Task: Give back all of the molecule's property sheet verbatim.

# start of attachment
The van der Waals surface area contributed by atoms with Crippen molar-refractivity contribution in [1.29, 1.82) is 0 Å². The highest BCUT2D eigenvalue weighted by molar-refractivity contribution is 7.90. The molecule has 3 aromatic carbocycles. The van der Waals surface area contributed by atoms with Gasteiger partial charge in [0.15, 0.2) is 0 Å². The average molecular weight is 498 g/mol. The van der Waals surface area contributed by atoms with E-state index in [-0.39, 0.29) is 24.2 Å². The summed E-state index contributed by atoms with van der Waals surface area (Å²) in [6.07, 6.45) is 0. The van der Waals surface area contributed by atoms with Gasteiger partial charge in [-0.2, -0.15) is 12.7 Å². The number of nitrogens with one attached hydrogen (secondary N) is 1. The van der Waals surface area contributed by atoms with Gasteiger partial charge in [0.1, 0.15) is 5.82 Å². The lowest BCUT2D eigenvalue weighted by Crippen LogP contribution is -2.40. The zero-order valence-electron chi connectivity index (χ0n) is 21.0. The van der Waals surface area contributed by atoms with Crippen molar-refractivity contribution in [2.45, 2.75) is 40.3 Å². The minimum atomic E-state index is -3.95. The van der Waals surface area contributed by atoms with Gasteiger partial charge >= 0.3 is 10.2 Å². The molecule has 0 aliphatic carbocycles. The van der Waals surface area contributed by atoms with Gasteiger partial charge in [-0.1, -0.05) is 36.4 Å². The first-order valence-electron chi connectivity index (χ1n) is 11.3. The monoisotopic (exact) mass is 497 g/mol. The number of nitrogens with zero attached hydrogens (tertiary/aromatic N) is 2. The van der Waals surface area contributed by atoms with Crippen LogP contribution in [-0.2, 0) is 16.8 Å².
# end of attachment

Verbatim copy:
The van der Waals surface area contributed by atoms with Crippen molar-refractivity contribution in [1.29, 1.82) is 0 Å². The highest BCUT2D eigenvalue weighted by molar-refractivity contribution is 7.90. The molecule has 3 aromatic carbocycles. The van der Waals surface area contributed by atoms with Gasteiger partial charge in [0.15, 0.2) is 0 Å². The average molecular weight is 498 g/mol. The van der Waals surface area contributed by atoms with E-state index in [-0.39, 0.29) is 24.2 Å². The summed E-state index contributed by atoms with van der Waals surface area (Å²) in [6.07, 6.45) is 0. The van der Waals surface area contributed by atoms with Gasteiger partial charge in [-0.2, -0.15) is 12.7 Å². The number of nitrogens with one attached hydrogen (secondary N) is 1. The van der Waals surface area contributed by atoms with Gasteiger partial charge in [0.1, 0.15) is 5.82 Å². The lowest BCUT2D eigenvalue weighted by Crippen LogP contribution is -2.40. The zero-order valence-electron chi connectivity index (χ0n) is 21.0. The van der Waals surface area contributed by atoms with Crippen molar-refractivity contribution in [2.45, 2.75) is 40.3 Å². The minimum atomic E-state index is -3.95. The van der Waals surface area contributed by atoms with Gasteiger partial charge >= 0.3 is 10.2 Å². The molecule has 0 aliphatic carbocycles. The van der Waals surface area contributed by atoms with Gasteiger partial charge in [-0.1, -0.05) is 36.4 Å². The first-order valence-electron chi connectivity index (χ1n) is 11.3. The monoisotopic (exact) mass is 497 g/mol. The number of nitrogens with zero attached hydrogens (tertiary/aromatic N) is 2. The van der Waals surface area contributed by atoms with Crippen LogP contribution in [-0.2, 0) is 16.8 Å².